Survey of recent sanitation achievement in Himachal Pradesh - A study by Institute of Development Studies

A 'Sanitation revolution' is attributed to Himachal Pradesh. The Institute of Development studies examines this phenomenon

Himachal PradeshThis report of a study commissioned by the Institute of Development Studies on the Community Led Total Sanitation (CLTS) site presents the findings of the survey that was conducted in Himachal Pradesh to assess the progress made by the state in rural sanitation, in the context of the sanitation revolution, which is said to have occurred in the state of Himachal Pradesh in the last few years. 

Himachal Pradesh has a population of about 6.9 million and is over 90% rural. It has a relatively good record on human development indicators and access to public services. However, it showed a dismal awareness on the sanitation front till a few years ago.For example, in 2004, household toilet coverage in rural areas of Himachal Pradesh was estimated at about 28%. In early 2005, the Government of Himachal Pradesh adopted a new strategy to secure better rural sanitation results, which included:

  • Introduction of a holistic concept of sanitation
  • A demand oriented, outcome based approach
  • To generate awareness of a ‘need’ for sanitation amongst people individually and as a community
  • Involvement and ownership of the community
  • Shift from individual subsidies to community incentives
  • Local bodies undertake responsibility for sustainable delivery of services
  • Identify appropriate institutional arrangements for delivery of services and relevant capacity support including partnership with NGOs/ CBOs and address interdepartmental co-ordination
  • Emphasize monitoring and evaluation to determine success and outcomes

The new strategy was very different from the earlier approach in that it stopped disbursing subsidies for toilet construction by below poverty line families and treated this as a local community responsibility. Communities were given rewards for becoming open defecation free by undertaking collective action that included taking care of the needs of the poor and marginalised members of the community.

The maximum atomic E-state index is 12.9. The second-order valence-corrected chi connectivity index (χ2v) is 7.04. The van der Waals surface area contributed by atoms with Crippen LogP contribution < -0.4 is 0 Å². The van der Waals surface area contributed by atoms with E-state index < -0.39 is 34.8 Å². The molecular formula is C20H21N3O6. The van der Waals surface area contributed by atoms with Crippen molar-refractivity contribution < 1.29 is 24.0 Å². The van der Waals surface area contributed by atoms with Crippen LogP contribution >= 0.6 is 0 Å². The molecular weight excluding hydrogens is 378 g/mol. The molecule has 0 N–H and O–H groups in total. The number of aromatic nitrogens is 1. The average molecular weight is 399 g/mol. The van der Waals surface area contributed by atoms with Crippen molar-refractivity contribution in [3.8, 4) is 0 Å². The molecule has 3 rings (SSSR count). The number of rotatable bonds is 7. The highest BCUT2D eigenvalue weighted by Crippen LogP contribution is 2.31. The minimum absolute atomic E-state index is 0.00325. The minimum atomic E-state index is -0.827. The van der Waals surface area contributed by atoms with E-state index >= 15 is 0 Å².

Regular trainings and follow up in techniques used in community led total sanitation (CLTS) were organised by the state government. By September, 2010, the state reported that over 90% of rural households had their own toilet. By September 2010, 520 GPs had won the award and another 2272 claimed to be ODF.

However, these achievements had not been evaluated independently. This study presents the results of a survey conducted to assess the outcomes of these initiatives in rural sanitation in the past few years. The survey aimed at finding/exploring:

  • The extent of toilet coverage (for households, migrant labour, schools, anganwadi centres and public places) in each category
  • The extent of behaviour change with respect to the practice of open defecation
  • The status of solid waste and liquid waste management

The survey revealed that toilet coverage among rural households in the state was 87%, which represented a 46% increase as compared to five years ago. In the case of schools, the coverage was 98% with the five year increase placed at 36%. The results for anganwadis were 75% coverage with a 29% increase over five years and for toilets in public places was 85% with the increase over five years pegged at 26%.

Community perception of the extent to which open defecation was practiced by rural households was about 12%, compared to a figure of 58% five years ago. Among NGP winners, the perception of the extent to which open defecation continued was 2% from 45%. Among ODF GPs, this figure was 9% against 60% five years ago and amongst the other GPs the figures were 37% now and 70% five years ago. However, solid and liquid waste management practices did not reflect the significant change seen with respect to reduction of open defecation and toilet usage.

The survey revealed that behaviour change did not yet fully encompass the concept of creating an open defecation free environment. Both with regard to migrant labour and sanitation facilities in public places, much remained to be done. In the case of environmental sanitation such as solid and liquid waste management, there was a need to focus on behavioural change among people.

A snapshot of the study findings can be accessed from this link

 

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